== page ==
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January 13, 2017

When Your Loved One Roots For the Other Team

by guest contributor Jason Gordon

Many of us can probably relate to this: You meet a great person and start dating. You have a lot in common, including your love of sports. But then it happens. You find out that this great person has a flaw. Not only do they root for a different team than you do, they actually root for your team's biggest rival. While it may seem like a small thing to deal with, especially if the person crosses off many big items on your relationship "must have" list, it actually can, and often does, cause an issue in the relationship.

Here is a classic example. One person roots for teams from the Washington, D.C. area, while the other cheers on Boston area teams. On the surface, other than hearing how great the Patriots are and how terrible the Redskins are, this isn't a huge issue because there don't appear to be any direct rivalries between the two cities. It's honestly hard for the Redskins fan to say anything that can get under the skin of the Patriots fan. The Redskins always seem to have disappointing seasons, there is a storm of controversy with their team name, and they missed out on the playoffs this season. While the Patriots have MVP candidate Tom Brady and Bill Belichick, and are a Super Bowl favorite year in and year out.

Then, however, the NHL playoffs start and the Capitals are playing the defending Stanley Cup Champion Bruins in the first round and now it's tense. The Boston fan reminds you of Capitals playoff collapses from years past, while their team hoisted the Cup a year ago. The series goes to seven tight games, and all the while the Bruins fan is reminding you that the epic collapse is coming. But then a funny thing happens. The Capitals win the series and all the pent up frustration and "I told you so" comes out in one moment, and you suddenly realize that cheering for different teams is something you need to address.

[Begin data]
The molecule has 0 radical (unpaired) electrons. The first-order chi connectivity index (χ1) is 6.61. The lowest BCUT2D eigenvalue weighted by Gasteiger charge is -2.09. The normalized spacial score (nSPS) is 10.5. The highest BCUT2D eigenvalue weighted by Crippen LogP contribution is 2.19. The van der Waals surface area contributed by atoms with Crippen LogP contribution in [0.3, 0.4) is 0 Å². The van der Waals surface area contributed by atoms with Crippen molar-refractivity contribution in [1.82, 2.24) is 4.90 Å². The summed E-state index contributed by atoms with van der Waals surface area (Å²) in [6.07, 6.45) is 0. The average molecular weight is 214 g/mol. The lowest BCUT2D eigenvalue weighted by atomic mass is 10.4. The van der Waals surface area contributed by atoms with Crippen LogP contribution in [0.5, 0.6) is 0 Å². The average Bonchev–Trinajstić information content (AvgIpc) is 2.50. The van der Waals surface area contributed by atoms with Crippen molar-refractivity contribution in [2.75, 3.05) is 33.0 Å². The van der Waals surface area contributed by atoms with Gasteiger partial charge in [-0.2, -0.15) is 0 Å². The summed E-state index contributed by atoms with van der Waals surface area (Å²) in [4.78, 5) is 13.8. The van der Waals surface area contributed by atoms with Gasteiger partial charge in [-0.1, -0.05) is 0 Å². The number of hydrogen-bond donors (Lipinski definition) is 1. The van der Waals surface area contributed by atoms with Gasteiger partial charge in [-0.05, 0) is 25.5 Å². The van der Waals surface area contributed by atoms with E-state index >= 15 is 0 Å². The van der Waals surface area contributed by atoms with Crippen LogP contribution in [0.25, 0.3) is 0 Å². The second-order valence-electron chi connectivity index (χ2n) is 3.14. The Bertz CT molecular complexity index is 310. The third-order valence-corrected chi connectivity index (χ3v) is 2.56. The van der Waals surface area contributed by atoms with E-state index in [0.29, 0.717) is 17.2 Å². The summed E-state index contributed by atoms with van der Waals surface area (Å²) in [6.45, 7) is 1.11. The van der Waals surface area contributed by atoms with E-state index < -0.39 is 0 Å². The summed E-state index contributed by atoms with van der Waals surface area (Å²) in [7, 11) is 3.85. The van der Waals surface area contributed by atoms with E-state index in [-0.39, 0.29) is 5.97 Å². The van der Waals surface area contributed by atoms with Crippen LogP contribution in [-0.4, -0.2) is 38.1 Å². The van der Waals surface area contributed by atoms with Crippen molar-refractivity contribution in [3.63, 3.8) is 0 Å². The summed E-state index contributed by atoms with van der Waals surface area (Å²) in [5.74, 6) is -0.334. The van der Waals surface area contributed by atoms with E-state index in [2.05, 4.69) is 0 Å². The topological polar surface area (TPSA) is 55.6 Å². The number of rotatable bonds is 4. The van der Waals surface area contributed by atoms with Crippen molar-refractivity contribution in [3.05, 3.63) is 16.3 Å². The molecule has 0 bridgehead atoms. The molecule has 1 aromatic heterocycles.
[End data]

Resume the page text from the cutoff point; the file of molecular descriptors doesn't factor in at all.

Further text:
To understand how and why you get to this point, it is important to look deeper into the psychology of being a sports fan to get a clearer picture of why the outcome of the game becomes so important in your life. You'll find that it isn't just about rooting for a team; a true fan actually begins to identify with the team, often referring to wins and losses as "we" won or "we" lost. There are also hormones released when your team wins or loses that impact the way you feel and act as a result.

The short of it is that being a sports fan is serious business and it does become a part of who you are and how you identify yourself. That being the case, if you are in a relationship with someone who roots for a rival team, there are many things you can do to ease the tension and actually make it a fun experience. One couple, who happen to be on opposite sides of the oldest rivalry in the NFL, the Green Bay Packers vs. the Chicago Bears, has found ways to make it fun by finding cute ways to bring their young children into the mix. They also understand that you can trash talk during the game, but show respect after, and, finally, you don't talk about it once the game is done.

Another couple, one a Browns fan (yikes) and the other a Ravens supporter, has established ground rules for themselves that can clearly work well for most couples in a similar situation. In the end, there are two things to remember. One, just as these couples did, remember that it is just a game and find ways to have fun with it. Life goes on, win or lose. Two, no matter what, life always trumps sports and even rivals can come together for a good cause.
Jason hails from New York City where he is a marketing associate by day and blogger by night. He is a sports and pop culture fanatic and often tries to marry the two in his writing.
 

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